In the Epistle of Paul to Titus, the apostle Paul writes to his disciple and young pastor Titus, giving him directions that deal directly with a pastor???s work in a local congregation. Having first explained the qualifications of elders in chapter 1 and contrasted the differences between good religious leaders (1:5???9) and bad religious leaders (1:10???16), the apostle then switches to a paraenesis in Titus 2:1-15 on ethical commands and their theological foundation–namely, how the gospel demands believers to live rightly in this world.As can be clearly delineated in Titus 2:1-10, we see Paul exhorting Titus to call his church to proper Christian living by age and gender. Older men are first addressed, then older women, then younger men, and then slaves in general. In light of the recent uproar of discussions in evangelicalism about gender roles, I took some time recently to examine Titus 2:3-5 to see what the Bible says about biblical womanhood. Let’s read what the text says:
3 Older women likewise are to be reverent in behavior, not slanderers or slaves to much wine. They are to teach what is good, 4 and so train the young women to love their husbands and children, 5 to be self-controlled, pure, working at home, kind, and submissive to their own husbands, that the word of God may not be reviled.
What the Bible does not say
What is most heart-piercing to many evangelical women today are probably the biblical commands to be “submissive to their own husbands” and “working at home”. The value and equality of women to men are often touted as the reasons why they needed to be afforded the same opportunities for educational and career advancement; after all, many argue that it would be a waste to forgo using all these gifts, talents that are useful in the workplace, add to the fact that it’d be a waste to not use all that education that they have spent their money on.But notice that Paul does not prohibit women/wives working outside of the home (cf. Proverbs 31:16, 18, 24). I know of many wives who carry jobs outside of the home, many even seminary wives, and even some being the primary money-earner while the husband is loving sacrificially by studying hard in seminary. To say that Paul does not permit wives to be in a career that earns money is to put into Paul’s mouth something he clearly does not say at all.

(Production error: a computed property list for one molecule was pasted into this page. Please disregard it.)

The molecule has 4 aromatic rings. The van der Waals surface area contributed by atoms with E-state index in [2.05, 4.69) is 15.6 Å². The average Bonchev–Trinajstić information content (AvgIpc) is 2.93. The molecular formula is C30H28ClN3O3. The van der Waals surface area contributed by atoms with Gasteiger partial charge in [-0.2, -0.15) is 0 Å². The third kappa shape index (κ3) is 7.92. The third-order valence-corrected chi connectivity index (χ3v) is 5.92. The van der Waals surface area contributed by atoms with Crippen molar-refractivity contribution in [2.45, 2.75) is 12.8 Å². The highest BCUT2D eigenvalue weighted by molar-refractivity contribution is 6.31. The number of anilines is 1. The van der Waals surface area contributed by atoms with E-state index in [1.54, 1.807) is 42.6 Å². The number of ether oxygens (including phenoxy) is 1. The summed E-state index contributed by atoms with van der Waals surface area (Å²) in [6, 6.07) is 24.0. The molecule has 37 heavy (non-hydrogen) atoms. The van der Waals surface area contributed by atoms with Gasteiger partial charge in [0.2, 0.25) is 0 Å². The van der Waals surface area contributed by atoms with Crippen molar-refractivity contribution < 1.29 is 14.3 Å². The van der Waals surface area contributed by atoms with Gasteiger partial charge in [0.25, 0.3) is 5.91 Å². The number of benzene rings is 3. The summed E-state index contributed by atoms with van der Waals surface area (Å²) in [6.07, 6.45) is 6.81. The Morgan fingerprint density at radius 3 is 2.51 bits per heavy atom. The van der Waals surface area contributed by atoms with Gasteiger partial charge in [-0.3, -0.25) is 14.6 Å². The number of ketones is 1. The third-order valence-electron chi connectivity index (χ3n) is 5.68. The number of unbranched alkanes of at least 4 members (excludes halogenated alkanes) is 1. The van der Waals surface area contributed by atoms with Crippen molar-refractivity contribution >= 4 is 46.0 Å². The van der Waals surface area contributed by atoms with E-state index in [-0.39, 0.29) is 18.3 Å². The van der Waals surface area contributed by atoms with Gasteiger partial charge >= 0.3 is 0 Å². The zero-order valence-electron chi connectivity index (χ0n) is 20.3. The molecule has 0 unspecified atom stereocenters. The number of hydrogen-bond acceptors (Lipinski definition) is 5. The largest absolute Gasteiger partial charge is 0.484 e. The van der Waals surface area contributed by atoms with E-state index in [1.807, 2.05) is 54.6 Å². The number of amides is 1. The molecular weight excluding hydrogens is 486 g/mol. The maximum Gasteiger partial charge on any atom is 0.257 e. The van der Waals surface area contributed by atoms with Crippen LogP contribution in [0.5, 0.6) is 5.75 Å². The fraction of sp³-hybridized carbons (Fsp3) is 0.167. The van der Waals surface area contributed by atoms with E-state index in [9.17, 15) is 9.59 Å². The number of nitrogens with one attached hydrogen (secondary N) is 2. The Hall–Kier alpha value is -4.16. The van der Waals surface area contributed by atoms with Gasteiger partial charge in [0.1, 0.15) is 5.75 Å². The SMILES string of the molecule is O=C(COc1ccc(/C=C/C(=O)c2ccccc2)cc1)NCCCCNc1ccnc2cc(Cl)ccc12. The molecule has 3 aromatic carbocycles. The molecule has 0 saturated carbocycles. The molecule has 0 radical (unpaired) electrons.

What the Bible does say
What the text does say is that the apostle “Paul expects wives to carry the primary responsibility of the day-to-day care of their homes and children” (( Ray Van Neste, ESV Study Bible note on Titus 2:3-5 )) . This is what the command to be “working at home” (2:4) implies practically. Further, this of course is to be done in joyful support of their husbands’ leadership role in the family (hence, “submissive to their husbands”; cf. Eph 5:22-24) (( Ray Van Neste, ESV Study Bible note on Titus 2:3-5 )) . Women are permitted to work outside the home and to carry a career, as long as it does not intrude or hinder her primary God-given, Bibblically-commanded role and responsibility of helping her husband by serving the needs at home. ((cf. 2:4 in the T/NIV: “to be busy at home”; HCSB: “good homemakers”; The Message: “keep a good house, be good wives”. ))The emphasis is on older women helping younger women learn about being godly wives and mothers, viz., displaying an accurate portrait of biblical womanhood. The reason that women should know, exercise and pass on to the next generation this portrait of biblical womanhood is clear from the subsequent verse: so that “they will not bring shame on the word of God” (2:5, NLT).
The Bible’s Universal Command
Now many have argued that hermeneutically speaking, this is not a universal principle, that this command is culturally bound to the first century and therefore does not apply to us today. (They would even argue that such commands are only given in response to the gospel being shamed by a few extant, misbehaving women in that area, in that time, and thus Paul commanded Titus to avoid causing offense to the gospel.) However, when this section is exegeted properly, one will see that Titus 2:1 roots all of 2:3-5 in “sound doctrine”: